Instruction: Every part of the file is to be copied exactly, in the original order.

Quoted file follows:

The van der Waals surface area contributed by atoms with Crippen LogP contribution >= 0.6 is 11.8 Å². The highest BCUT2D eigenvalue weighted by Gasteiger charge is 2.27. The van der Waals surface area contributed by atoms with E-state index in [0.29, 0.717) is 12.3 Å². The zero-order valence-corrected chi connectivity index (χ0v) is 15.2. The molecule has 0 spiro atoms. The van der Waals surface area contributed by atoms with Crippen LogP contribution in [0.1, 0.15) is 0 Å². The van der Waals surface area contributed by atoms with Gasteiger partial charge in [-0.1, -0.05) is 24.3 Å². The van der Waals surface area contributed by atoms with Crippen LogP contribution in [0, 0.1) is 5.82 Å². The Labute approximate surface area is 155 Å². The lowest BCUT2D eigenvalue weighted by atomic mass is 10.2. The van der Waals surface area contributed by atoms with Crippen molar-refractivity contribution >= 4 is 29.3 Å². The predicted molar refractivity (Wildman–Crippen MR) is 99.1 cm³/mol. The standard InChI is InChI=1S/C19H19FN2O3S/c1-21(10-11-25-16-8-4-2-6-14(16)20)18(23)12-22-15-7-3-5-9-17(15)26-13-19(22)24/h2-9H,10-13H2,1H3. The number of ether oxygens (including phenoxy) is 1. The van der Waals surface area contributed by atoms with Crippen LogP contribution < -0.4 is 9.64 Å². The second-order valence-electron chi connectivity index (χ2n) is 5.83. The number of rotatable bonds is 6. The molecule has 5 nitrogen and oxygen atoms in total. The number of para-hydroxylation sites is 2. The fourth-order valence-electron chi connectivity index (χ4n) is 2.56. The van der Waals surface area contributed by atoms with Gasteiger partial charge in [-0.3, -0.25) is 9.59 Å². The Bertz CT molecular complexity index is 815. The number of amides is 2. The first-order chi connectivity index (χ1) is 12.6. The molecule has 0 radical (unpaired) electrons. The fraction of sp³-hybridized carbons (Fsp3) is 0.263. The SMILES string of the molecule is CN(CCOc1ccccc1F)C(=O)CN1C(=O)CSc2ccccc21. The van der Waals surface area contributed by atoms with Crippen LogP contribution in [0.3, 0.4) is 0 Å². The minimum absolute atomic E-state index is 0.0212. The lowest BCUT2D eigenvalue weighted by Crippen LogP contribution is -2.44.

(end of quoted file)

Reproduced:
The van der Waals surface area contributed by atoms with Crippen LogP contribution >= 0.6 is 11.8 Å². The highest BCUT2D eigenvalue weighted by Gasteiger charge is 2.27. The van der Waals surface area contributed by atoms with E-state index in [0.29, 0.717) is 12.3 Å². The zero-order valence-corrected chi connectivity index (χ0v) is 15.2. The molecule has 0 spiro atoms. The van der Waals surface area contributed by atoms with Crippen LogP contribution in [0.1, 0.15) is 0 Å². The van der Waals surface area contributed by atoms with Gasteiger partial charge in [-0.1, -0.05) is 24.3 Å². The van der Waals surface area contributed by atoms with Crippen LogP contribution in [0, 0.1) is 5.82 Å². The Labute approximate surface area is 155 Å². The lowest BCUT2D eigenvalue weighted by atomic mass is 10.2. The van der Waals surface area contributed by atoms with Crippen molar-refractivity contribution >= 4 is 29.3 Å². The predicted molar refractivity (Wildman–Crippen MR) is 99.1 cm³/mol. The standard InChI is InChI=1S/C19H19FN2O3S/c1-21(10-11-25-16-8-4-2-6-14(16)20)18(23)12-22-15-7-3-5-9-17(15)26-13-19(22)24/h2-9H,10-13H2,1H3. The number of ether oxygens (including phenoxy) is 1. The van der Waals surface area contributed by atoms with Crippen LogP contribution < -0.4 is 9.64 Å². The second-order valence-electron chi connectivity index (χ2n) is 5.83. The number of rotatable bonds is 6. The molecule has 5 nitrogen and oxygen atoms in total. The number of para-hydroxylation sites is 2. The fourth-order valence-electron chi connectivity index (χ4n) is 2.56. The van der Waals surface area contributed by atoms with Gasteiger partial charge in [-0.3, -0.25) is 9.59 Å². The Bertz CT molecular complexity index is 815. The number of amides is 2. The first-order chi connectivity index (χ1) is 12.6. The molecule has 0 radical (unpaired) electrons. The fraction of sp³-hybridized carbons (Fsp3) is 0.263. The SMILES string of the molecule is CN(CCOc1ccccc1F)C(=O)CN1C(=O)CSc2ccccc21. The van der Waals surface area contributed by atoms with Crippen LogP contribution in [0.3, 0.4) is 0 Å². The minimum absolute atomic E-state index is 0.0212. The lowest BCUT2D eigenvalue weighted by Crippen LogP contribution is -2.44.